Putters v. Rmax Operating, LLC

Filing 39

ORDER granting in part and denying in part 30 Motion to Dismiss the defendant's Counterclaims. Signed by Judge Thomas W. Thrash, Jr on 4/14/2014. (ss)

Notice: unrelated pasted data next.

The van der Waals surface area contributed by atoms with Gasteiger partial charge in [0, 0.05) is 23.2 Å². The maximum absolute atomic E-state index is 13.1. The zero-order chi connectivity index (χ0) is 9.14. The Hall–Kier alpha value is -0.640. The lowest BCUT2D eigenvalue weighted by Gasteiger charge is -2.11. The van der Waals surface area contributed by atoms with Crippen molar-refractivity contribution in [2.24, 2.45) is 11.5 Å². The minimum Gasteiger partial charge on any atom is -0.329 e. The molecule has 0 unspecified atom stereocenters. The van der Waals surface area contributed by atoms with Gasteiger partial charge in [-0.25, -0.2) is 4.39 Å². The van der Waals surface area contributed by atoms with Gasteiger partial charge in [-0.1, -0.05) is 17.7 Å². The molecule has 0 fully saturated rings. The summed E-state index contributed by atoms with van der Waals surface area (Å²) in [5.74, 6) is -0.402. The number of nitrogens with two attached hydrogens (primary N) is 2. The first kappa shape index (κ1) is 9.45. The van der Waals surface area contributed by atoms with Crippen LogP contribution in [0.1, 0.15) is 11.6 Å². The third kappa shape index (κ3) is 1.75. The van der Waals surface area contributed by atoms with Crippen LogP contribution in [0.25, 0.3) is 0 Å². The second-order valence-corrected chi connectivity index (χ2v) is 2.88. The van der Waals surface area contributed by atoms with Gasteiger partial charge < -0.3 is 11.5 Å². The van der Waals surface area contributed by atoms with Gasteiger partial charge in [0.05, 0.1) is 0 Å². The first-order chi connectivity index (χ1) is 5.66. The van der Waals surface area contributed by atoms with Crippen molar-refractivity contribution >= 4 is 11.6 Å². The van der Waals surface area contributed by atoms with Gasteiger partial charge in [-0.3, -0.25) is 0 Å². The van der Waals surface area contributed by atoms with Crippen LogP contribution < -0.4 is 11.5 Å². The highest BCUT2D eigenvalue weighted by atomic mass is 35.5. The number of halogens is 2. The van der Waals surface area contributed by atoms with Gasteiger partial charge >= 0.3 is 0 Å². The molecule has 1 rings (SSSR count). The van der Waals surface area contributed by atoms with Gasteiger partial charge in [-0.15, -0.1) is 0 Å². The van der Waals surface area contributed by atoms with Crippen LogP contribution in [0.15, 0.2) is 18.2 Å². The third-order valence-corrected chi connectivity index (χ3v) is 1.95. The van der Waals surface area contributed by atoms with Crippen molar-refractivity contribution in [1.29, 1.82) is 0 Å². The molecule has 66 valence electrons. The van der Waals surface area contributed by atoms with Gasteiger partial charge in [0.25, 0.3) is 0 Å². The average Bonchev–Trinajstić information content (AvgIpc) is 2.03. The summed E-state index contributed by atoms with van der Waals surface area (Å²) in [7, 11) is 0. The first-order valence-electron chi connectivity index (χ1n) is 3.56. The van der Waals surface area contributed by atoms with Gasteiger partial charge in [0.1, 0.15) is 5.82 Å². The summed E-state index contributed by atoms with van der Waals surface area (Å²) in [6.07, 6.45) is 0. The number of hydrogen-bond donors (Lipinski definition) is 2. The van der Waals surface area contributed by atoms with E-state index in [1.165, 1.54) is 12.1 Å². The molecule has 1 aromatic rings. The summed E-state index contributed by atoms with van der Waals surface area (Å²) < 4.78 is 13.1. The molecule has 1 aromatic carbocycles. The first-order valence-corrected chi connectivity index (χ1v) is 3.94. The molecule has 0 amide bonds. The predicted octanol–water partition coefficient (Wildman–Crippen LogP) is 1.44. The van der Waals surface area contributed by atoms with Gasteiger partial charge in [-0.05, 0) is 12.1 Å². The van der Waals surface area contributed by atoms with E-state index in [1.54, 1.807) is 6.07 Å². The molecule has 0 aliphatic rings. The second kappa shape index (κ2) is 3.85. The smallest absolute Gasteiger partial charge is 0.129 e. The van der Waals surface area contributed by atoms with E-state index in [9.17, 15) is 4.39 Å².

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IN THE UNITED STATES DISTRICT COURT FOR THE NORTHERN DISTRICT OF GEORGIA ATLANTA DIVISION CHARLES A. PUTTERS, Plaintiff, v. CIVIL ACTION FILE NO. 1:13-CV-3382-TWT RMAX OPERATING, LLC, Defendant. OPINION AND ORDER This is a declaratory judgment action brought by the Plaintiff Charles Putters against his former employer, the Defendant Rmax Operating, LLC. It is before the Court on the Plaintiff’s Motion to Dismiss the Defendant’s Counterclaims [Doc. 30]. For the reasons set forth below, the Plaintiff’s Motion to Dismiss the Defendant’s Counterclaims [Doc. 30] is GRANTED in part and DENIED in part. I. Background The Defendant (and Counter-Claimant) Rmax Operating, LLC is in the business of manufacturing and selling insulation materials for buildings. (Countercl. ¶ 6.) The Plaintiff (and Counter-Defendant) Charles Putters was employed with Rmax for roughly twenty-six years as a sales manager. (Countercl. ¶ 7.) During his employment, T:\ORDERS\13\Putters\mtdcounterclaimstwt.wpd Putters had access to confidential information concerning Rmax’s customers, pricing, and business strategy. (Countercl. ¶ 8.) Putters also had knowledge of “Rmax’s proprietary work on wall insulation.” (Countercl. ¶ 9.) On August 8, 2013, Putters resigned from Rmax. (Countercl. ¶ 11.) His resignation became effective on August 9, 2013. (Countercl. ¶ 11.) Putters then began working for a competitor of Rmax, Atlas Roofing Corporation. (Countercl. ¶¶ 11, 13.) After his resignation, Putters returned his Rmax-issued computer and phone. (Countercl. ¶ 15.) Rmax then hired forensic computer experts to determine whether Putters had “unlawfully accessed or downloaded any of Rmax’s confidential and proprietary information.” (Countercl. ¶ 15.) Rmax was informed that Putters had downloaded documents containing proprietary and confidential information to an external hard drive. (Countercl. ¶ 16.) When confronted, Putters informed Rmax that he had destroyed the external hard drive after his resignation. (Countercl. ¶ 18.) Rmax alleges that the “confidential and proprietary information . . . that Putters . . . obtained . . . will give Atlas . . . a significant advantage in the insulation market.” (Countercl. ¶ 21.) Putters filed suit against Rmax seeking a declaratory judgment regarding the permissibility of his employment with Atlas Roofing and his remaining obligations toward Rmax. In response, Rmax asserted counterclaims for breach of fiduciary duty, T:\ORDERS\13\Putters\mtdcounterclaimstwt.wpd -2- violation of the Georgia Trade Secrets Act (“GTSA”), and violation of the Georgia Computer Systems Protection Act (“GCSPA”). Rmax seeks damages, attorneys’ fees, and injunctive relief. Putters moves to dismiss the counterclaims. II. Legal Standard A complaint should be dismissed under Rule 12(b)(6) only where it appears that the facts alleged fail to state a “plausible” claim for relief. Ashcroft v. Iqbal, 129 S.Ct. 1937, 1949 (2009); FED. R. CIV. P. 12(b)(6). A complaint may survive a motion to dismiss for failure to state a claim, however, even if it is “improbable” that a plaintiff would be able to prove those facts; even if the possibility of recovery is extremely “remote and unlikely.” Bell Atlantic v. Twombly, 550 U.S. 544, 556 (2007). In ruling on a motion to dismiss, the court must accept the facts pleaded in the complaint as true and construe them in the light most favorable to the plaintiff. See Quality Foods de Centro America, S.A. v. Latin American Agribusiness Dev. Corp., S.A., 711 F.2d 989, 994-95 (11th Cir. 1983); see also Sanjuan v. American Bd. of Psychiatry and Neurology, Inc., 40 F.3d 247, 251 (7th Cir. 1994) (noting that at the pleading stage, the plaintiff “receives the benefit of imagination”). Generally, notice pleading is all that is required for a valid complaint. See Lombard’s, Inc. v. Prince Mfg., Inc., 753 F.2d 974, 975 (11th Cir. 1985), cert. denied, 474 U.S. 1082 (1986). Under notice pleading, the plaintiff need only give the defendant fair notice of the plaintiff’s claim T:\ORDERS\13\Putters\mtdcounterclaimstwt.wpd -3- and the grounds upon which it rests. See Erickson v. Pardus, 551 U.S. 89, 93 (2007) (citing Twombly, 127 S.Ct. at 1964). III. Discussion A. Breach of Fiduciary Duty Rmax argues that Putters “breached his fiduciary duties by misusing and disclosing Rmax’s confidential information and trade secrets.” (Countercl. ¶ 27.) Specifically, Rmax argues that Putters had a duty to maintain the confidentiality of “information about Rmax and Rmax’s employees, officers, customers, business contacts, and associates.” (Rmax’s Resp. to Putters’ Mot. to Dismiss, at 19.) This claim is preempted by the GTSA. The GTSA “supersede[s] conflicting tort . . . and other laws of this state providing civil remedies for misappropriation of a trade secret.” O.C.G.A. § 10-1-767(a). This statutory language has been construed broadly. Thus, a tort claim is precluded so long as it “rel[ies] on the same allegations as those underlying the plaintiff’s claims for misappropriation of a trade secret.” Robbins v. Supermarket Equipment Sales, LLC, 290 Ga. 462, 466 (2012) (internal quotation marks omitted). Here, Rmax’s fiduciary duty claim is based on essentially the same allegations as its GTSA claim: that Putters acquired Rmax’s confidential business information and disclosed it to Atlas Roofing. (Countercl. ¶ 31) (Rmax claims as trade secrets its T:\ORDERS\13\Putters\mtdcounterclaimstwt.wpd -4- “pricing information, distribution channels and contacts, distribution pricing and incentive programs, strategic plans, marketing strategy, customer lists, financials, forms, and legal documents . . ..”). In response, Rmax argues that the breach of fiduciary duty claim does not rely on Putters’ alleged disclosure of protected trade secrets, but rather on Putters’ disclosure of other confidential information. This argument was addressed – and rejected – by the Georgia Supreme Court in Robbins. There, even though the confidential information did not qualify as a “trade secret,” the court nonetheless found that the plaintiff’s claim for relief was precluded by the GTSA. See Robbins, 290 Ga. at 466 (“The fact that the drawings were not ultimately found to be trade secrets under the act did not make the preemption clause inapplicable.”). The court reasoned that, “[f]or the GTSA to maintain its exclusiveness, a plaintiff cannot . . . plead a lesser and alternate theory . . . simply because the information does not qualify as a trade secret under the act.” Id. at 465; see also Professional Energy Mgmt., Inc. v. Necaise, 300 Ga. App. 223, 225 (2009) (The “purposes of the GTSA would be subverted if a plaintiff could state a claim for the misappropriation of proprietary information outside of the GTSA and thereby avoid its burdensome requirements of proof.”); Diamond Power Intern., Inc. v. Davidson, 540 F. Supp. 2d 1322, 1345 (N.D. Ga. 2007) (“If a plaintiff could alternatively recover for misappropriation of non-proprietary information or T:\ORDERS\13\Putters\mtdcounterclaimstwt.wpd -5- misappropriation of unguarded proprietary information, the legislative judgment contained in the GTSA - that such information should otherwise flow freely in the public domain - would be subverted.”). Rmax “simply does not make any effort to distinguish the conduct or resulting injury on which it bases its trade secrets claim from the conduct or resulting injury on which it bases its fiduciary-duty claim,” and so “it is superseded by the GTSA.” Diamond Power, 540 F. Supp. at 1346. B. Georgia Trade Secrets Act Rmax argues that Putters violated the GTSA by (1) accessing documents containing Rmax’s confidential information after he resigned, and (2) disclosing Rmax’s confidential information to Atlas Roofing. (Countercl. ¶ 32.) “To recover for misappropriation of trade secrets,” the Plaintiff “must prove that (1) it had a trade secret as defined by OCGA § 10-1-761(4); and (2) [the Defendant] misappropriated that trade secret.” Hilb, Rogal & Hamilton Co. of Atlanta, Inc. v. Holley, 284 Ga. App. 591, 597 (2007). “Misappropriation” is defined as: “(A) Acquisition of a trade secret of another by a person who knows or has reason to know that the trade secret was acquired by improper means; or (B) [under certain circumstances,] [d]isclosure or use of a trade secret of another without express or implied consent . . ..” O.C.G.A. § 10-1-761(2). T:\ORDERS\13\Putters\mtdcounterclaimstwt.wpd -6- Rmax’s first claim – that Putters violated the GTSA when he allegedly accessed certain documents containing Rmax’s trade secrets1 – is without merit. Even assuming that Putters accessed these documents after his resignation, Rmax acknowledges that Putters initially acquired the alleged trade secrets during his employment. (Countercl. ¶¶ 8-9.) Rmax never alleges that Putters gained knowledge of any new trade secrets following his resignation. Consequently, Putters did not acquire any trade secrets using improper means, as required by O.C.G.A. § 10-1-761(2)(A). Cf. Onbrand Media v. Codex Consulting, Inc., 301 Ga. App. 141, 149 (2009) (“Even assuming that the Defendants did have knowledge of the Plaintiffs’ trade secrets, there is no evidence that any such information was obtained in any way other than by voluntary disclosure by the Plaintiffs.”). Further, Rmax’s second claim – that Putters violated the GTSA by disclosing certain trade secrets – also fails. Putters points out, correctly, that Rmax has failed to make a plausible allegation that he disclosed any of Rmax’s confidential information to Atlas Roofing. To state a plausible claim for relief, Rmax must do more than show that there is “a sheer possibility that [Putters] has acted unlawfully.” Iqbal, 556 U.S. at 678 (emphasis added). Rmax’s counterclaim contains no more than a bare 1 Specifically, Rmax alleges that Putters – after he had resigned – copied documents containing the trade secrets onto an external hard drive. (Countercl. ¶ 16.) T:\ORDERS\13\Putters\mtdcounterclaimstwt.wpd -7- allegation that Putters disclosed protected information to Atlas Roofing. (Countercl. ¶ 32.) Although Rmax alleges that Putters may have possessed confidential information, this is “merely consistent with [Putters’] liability, [and] it stops short of the line between possibility and plausibility of entitlement to relief.” Iqbal, 556 U.S. at 678 (internal quotation marks omitted). Thus, Rmax’s conclusory allegation of disclosure is “not entitled to the assumption of truth.” Id. at 679. Concluding otherwise could potentially impose the burdens of discovery on any employee that leaves a company for a different job – all because that employee had previously been exposed to confidential information. Accordingly, Rmax’s GTSA claim should be dismissed. C. Georgia Computer Systems Protection Act The GCSPA creates a right of action for computer theft against a “person who uses a computer or computer network with knowledge that such use is without authority and with the intention of . . . (1) [t]aking or appropriating any property of another . . ..” O.C.G.A. § 16-9-93(a). The phrase “‘[w]ithout authority’ includes the use of a computer . . . in a manner that exceeds any right or permission granted by the owner of the computer or computer network.” O.C.G.A. § 16-9-92(18). Here, Rmax has stated a plausible claim under the GCSPA. Rmax alleges that Putters transferred documents from his company laptop onto an external hard drive, T:\ORDERS\13\Putters\mtdcounterclaimstwt.wpd -8- (Countercl. ¶¶ 16, 41), that he knew he was not allowed to use his company laptop in this manner, (Countercl. ¶¶ 17, 42), and that he did it with the intention of appropriating particular Rmax documents. (Countercl. ¶ 42.) In response, Putters first argues that Rmax failed to sufficiently allege that Putters knew that he was using the computer in a manner exceeding the permission granted. (Putters’ Mot. to Dismiss, at 13.) This is incorrect. Rmax alleged that it never gave Putters authority to copy documents from the company computer onto a personal hard drive, (Countercl. ¶ 17), and that Putters was aware of this. (Countercl. ¶ 42.) Rmax further alleges that, at the very least, Putters knew he did not have the authority to do this after he had already resigned.2 (Countercl. ¶ 17.) Putters then argues that Rmax failed to sufficiently allege that Putters used the computer “without authority.” (Putters’ Mot. to Dismiss, at 13-14.) Putters points out that he was allowed to access company documents while he was employed with Rmax. (Id.) This argument misunderstands Rmax’s claim. Rmax alleges that even though Putters was permitted to access the documents during his employment, he was never allowed to use his company computer in the manner he did: to copy documents 2 This also answers Putters’ argument that Rmax failed to sufficiently allege that Putters used the company computer with the intention of appropriating Rmax’s property. Rmax alleges that Putters intended to copy Rmax files onto an external hard drive. (Countercl. ¶ 42.) T:\ORDERS\13\Putters\mtdcounterclaimstwt.wpd -9- onto a personal hard drive. (Countercl. ¶ 17.) In that respect, this case is similar to DuCom v. State, 288 Ga. App. 555 (2007).3 There, the defendant had copied company software and documents onto a personal disk before leaving the company. See id. at 558 (“The State’s computer experts testified that DuCom copied a ‘massive’ amount of information from C & D’s hard drive onto disks . . ..”). The defendant “was not authorized to use [company] computers for her personal use,” and employees were “not permitted to copy [software from the company computers] for use outside the office.” Id. at 557. The court found that these facts were sufficient to establish that the defendant “used a computer, owned by her employer . . . without authority . . ..” Id. at 563. Additionally, as noted earlier, Rmax alleges that Putters used the company laptop after he had resigned, (Countercl. ¶ 21), and that he did not have permission to do so. Accordingly, Putters’ Motion to Dismiss Rmax’s GCSPA claim should be denied. 3 Although DuCom v. State is a criminal case, it dealt with the same statute. A violation of O.C.G.A. § 16-9-93(a)(1) may give rise to both criminal and civil liability. See O.C.G.A. § 16-9-93(g)(1) (“Any person whose property or person is injured by reason of a violation of any provision of this article may sue therefor and recover for any damages sustained . . ..”); Sitton v. Print Direction, Inc., 312 Ga. App. 365, 367 (2011) (“The criminal offenses of computer theft . . . [is] set forth in OCGA § 16-9-93, which also provides for . . . a civil remedy.”). T:\ORDERS\13\Putters\mtdcounterclaimstwt.wpd -10- IV. Conclusion For these reasons, the Court GRANTS in part and DENIES in part the Plaintiff’s Motion to Dismiss the Defendant’s Counterclaims [Doc. 30]. SO ORDERED, this 14 day of April, 2014. /s/Thomas W. Thrash THOMAS W. THRASH, JR. United States District Judge T:\ORDERS\13\Putters\mtdcounterclaimstwt.wpd -11-